Charee Stanley, a Muslim flight attendant, says ExpressJet suspended her for refusing to serve alcohol. Photo courtesy of CAIR-Michigan, via USA Today
By Greg Toppo USA Today
A Muslim flight attendant said the Atlanta-based airline ExpressJet suspended her for refusing to serve alcohol, a practice that is against her religious beliefs.
Charee Stanley filed a discrimination complaint with the Equal Employment Opportunity Commission last week, saying she wants to do her job without serving alcohol, as she was doing before her suspension, her lawyer said.
Lena Masri, an attorney with the Michigan chapter of the Council on American-Islamic Relations, said no one “should have to choose between their career and religion.” Employers, she told CNN, must “provide a safe environment where employees can feel they can practice their religion freely.”
Stanley, 40, began working for ExpressJet nearly three years ago. She later converted to Islam and only learned earlier this year that her faith prohibits her both from serving alcohol and consuming it. She approached a supervisor on June 1, Masri said, and was told to work out an arrangement with other flight attendants.
“We know that this arrangement has worked beautifully and without incident and that it hasn’t caused any undue burden on the airline,” Masri said.
But she said a co-worker filed a complaint on Aug. 2, saying Stanley was not fulfilling her duties. The complaint, which Masri characterized as “Islamophobic,” also said Stanley had a book with “foreign writings” and wore a head scarf.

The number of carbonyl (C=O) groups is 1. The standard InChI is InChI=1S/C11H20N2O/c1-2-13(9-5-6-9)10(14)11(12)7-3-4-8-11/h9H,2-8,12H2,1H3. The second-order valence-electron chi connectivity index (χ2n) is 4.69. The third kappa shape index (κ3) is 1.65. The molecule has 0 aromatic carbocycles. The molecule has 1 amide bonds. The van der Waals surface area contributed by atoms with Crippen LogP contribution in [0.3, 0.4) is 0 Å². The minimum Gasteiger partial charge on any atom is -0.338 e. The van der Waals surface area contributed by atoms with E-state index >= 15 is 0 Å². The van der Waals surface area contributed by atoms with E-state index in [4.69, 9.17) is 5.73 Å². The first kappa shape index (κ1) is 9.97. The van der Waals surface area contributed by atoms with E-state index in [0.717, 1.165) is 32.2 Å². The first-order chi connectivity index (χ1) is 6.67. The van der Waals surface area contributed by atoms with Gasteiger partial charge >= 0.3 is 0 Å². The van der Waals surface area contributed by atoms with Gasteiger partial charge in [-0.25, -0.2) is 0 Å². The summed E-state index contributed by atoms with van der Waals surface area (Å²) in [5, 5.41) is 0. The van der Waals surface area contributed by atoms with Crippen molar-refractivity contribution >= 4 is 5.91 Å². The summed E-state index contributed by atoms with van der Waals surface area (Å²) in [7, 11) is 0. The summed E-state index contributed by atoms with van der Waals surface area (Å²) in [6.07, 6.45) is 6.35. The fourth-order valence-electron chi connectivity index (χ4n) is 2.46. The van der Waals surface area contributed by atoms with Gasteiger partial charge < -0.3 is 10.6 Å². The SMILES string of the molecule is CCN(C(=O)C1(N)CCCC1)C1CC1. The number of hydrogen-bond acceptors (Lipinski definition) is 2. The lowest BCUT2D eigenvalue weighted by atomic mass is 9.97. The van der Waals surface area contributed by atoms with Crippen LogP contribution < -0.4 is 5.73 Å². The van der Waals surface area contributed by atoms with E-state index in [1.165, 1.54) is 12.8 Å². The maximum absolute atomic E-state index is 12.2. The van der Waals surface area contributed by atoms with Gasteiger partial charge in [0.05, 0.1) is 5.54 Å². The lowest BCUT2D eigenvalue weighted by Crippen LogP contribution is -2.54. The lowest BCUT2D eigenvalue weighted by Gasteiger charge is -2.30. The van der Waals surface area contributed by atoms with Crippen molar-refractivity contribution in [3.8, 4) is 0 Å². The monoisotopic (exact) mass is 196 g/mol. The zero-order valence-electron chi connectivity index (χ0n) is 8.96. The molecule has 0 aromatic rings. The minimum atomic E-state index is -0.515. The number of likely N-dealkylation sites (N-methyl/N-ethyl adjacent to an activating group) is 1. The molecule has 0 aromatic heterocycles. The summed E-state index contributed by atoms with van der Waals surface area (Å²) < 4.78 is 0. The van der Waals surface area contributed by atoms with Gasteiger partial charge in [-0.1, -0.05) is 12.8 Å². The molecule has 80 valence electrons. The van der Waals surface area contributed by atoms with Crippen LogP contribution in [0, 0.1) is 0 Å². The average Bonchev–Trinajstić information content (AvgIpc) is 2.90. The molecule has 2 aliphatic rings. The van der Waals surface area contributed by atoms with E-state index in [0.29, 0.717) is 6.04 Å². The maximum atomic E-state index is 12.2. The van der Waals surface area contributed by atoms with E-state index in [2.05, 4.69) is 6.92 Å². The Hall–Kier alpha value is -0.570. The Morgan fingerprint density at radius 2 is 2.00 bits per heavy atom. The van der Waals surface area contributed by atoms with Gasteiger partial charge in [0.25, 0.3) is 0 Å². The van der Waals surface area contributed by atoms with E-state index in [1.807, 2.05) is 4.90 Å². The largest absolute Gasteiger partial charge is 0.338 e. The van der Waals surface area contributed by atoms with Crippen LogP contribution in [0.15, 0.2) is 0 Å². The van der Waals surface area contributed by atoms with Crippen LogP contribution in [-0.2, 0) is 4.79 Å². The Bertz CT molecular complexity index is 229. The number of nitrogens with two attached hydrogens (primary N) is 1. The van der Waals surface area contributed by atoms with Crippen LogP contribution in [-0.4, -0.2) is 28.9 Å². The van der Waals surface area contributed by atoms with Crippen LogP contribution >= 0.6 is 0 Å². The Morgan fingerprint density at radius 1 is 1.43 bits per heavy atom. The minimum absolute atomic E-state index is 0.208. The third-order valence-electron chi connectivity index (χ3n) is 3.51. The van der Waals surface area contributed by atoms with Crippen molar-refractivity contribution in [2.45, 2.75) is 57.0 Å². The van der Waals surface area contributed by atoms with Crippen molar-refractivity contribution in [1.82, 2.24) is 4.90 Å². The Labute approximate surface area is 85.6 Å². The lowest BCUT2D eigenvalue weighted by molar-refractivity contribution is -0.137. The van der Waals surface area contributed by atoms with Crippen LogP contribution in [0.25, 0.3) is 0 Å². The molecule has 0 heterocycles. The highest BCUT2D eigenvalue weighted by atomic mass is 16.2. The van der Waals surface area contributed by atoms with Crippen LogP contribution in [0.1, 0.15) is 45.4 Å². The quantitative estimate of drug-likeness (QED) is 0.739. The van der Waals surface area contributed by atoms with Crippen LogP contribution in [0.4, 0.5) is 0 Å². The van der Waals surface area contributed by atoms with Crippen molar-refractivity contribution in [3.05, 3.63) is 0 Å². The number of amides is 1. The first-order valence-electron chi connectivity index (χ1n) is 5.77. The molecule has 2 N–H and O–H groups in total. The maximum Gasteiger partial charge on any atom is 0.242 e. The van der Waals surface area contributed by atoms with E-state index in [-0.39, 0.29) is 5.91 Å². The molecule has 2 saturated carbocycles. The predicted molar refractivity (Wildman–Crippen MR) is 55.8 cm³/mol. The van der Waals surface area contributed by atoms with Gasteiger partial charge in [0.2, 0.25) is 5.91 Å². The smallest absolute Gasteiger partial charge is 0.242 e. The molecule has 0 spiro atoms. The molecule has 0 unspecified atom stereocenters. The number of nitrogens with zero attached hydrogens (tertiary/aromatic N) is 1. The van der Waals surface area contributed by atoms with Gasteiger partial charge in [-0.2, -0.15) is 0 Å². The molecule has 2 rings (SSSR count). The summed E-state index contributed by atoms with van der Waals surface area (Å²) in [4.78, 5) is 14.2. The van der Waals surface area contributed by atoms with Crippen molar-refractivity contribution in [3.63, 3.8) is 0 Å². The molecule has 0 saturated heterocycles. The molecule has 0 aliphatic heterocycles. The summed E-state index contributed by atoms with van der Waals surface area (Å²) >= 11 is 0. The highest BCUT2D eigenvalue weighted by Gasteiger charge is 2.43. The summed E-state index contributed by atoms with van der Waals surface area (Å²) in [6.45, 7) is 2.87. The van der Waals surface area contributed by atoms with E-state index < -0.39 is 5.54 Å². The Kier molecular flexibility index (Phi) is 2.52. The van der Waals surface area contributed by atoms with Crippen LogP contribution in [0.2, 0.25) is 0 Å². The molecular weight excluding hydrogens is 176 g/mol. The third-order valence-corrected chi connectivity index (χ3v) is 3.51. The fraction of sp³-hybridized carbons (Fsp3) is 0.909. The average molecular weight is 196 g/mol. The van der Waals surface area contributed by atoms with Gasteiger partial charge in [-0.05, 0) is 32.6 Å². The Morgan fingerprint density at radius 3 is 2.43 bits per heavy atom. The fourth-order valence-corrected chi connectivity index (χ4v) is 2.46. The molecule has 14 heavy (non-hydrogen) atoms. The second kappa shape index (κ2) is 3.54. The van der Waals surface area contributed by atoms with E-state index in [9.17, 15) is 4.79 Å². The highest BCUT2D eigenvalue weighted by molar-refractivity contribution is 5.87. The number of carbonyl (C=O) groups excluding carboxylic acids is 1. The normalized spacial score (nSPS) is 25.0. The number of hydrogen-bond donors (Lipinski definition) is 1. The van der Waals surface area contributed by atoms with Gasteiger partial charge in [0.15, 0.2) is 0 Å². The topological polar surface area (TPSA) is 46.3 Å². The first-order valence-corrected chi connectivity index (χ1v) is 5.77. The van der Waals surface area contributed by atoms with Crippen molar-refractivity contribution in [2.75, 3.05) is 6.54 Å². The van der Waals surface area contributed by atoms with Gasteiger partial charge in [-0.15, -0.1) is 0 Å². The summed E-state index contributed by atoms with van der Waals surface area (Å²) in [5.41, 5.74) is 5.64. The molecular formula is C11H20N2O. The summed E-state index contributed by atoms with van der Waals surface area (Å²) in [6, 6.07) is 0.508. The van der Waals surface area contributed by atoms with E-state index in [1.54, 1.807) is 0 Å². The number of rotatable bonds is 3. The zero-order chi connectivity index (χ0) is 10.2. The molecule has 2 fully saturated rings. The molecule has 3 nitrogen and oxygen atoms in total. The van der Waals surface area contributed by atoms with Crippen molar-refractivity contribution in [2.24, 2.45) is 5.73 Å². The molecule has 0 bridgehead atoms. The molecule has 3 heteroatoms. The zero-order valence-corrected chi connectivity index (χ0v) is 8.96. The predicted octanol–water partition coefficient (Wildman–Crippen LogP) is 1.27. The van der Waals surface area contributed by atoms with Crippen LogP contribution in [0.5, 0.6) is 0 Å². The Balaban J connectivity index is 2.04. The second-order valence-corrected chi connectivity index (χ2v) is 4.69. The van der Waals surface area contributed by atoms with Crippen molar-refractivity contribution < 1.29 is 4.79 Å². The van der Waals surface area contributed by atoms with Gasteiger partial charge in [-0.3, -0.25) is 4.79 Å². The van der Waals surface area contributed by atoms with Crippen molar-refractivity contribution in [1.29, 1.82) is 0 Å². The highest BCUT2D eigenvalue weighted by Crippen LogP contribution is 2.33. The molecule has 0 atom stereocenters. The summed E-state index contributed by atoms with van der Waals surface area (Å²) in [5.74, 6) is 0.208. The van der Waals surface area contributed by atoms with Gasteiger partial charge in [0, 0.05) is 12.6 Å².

On Aug. 25, the airline told Stanley it was revoking its religious accommodation and placing her on administrative leave.
“She was disciplined as a result of following the instructions of ExpressJet,” Masri told USA TODAY. “They directed her to do that — she carried out what she was instructed to do by the airline, and she was ultimately disciplined for that.”
Masri said the alcohol complaint was the only one filed against her client.
“I don’t think that I should have to choose between practicing my religion properly or earning a living,” Stanley told CBS News. “I shouldn’t have to choose between one or the other because they’re both important.”
Jarek Beem, an ExpressJet spokesman, told CBS that the airline couldn’t comment on a personnel matter, but said, “At ExpressJet, we embrace and respect the values of all of our team members. We are an equal opportunity employer with a long history of diversity in our workforce.”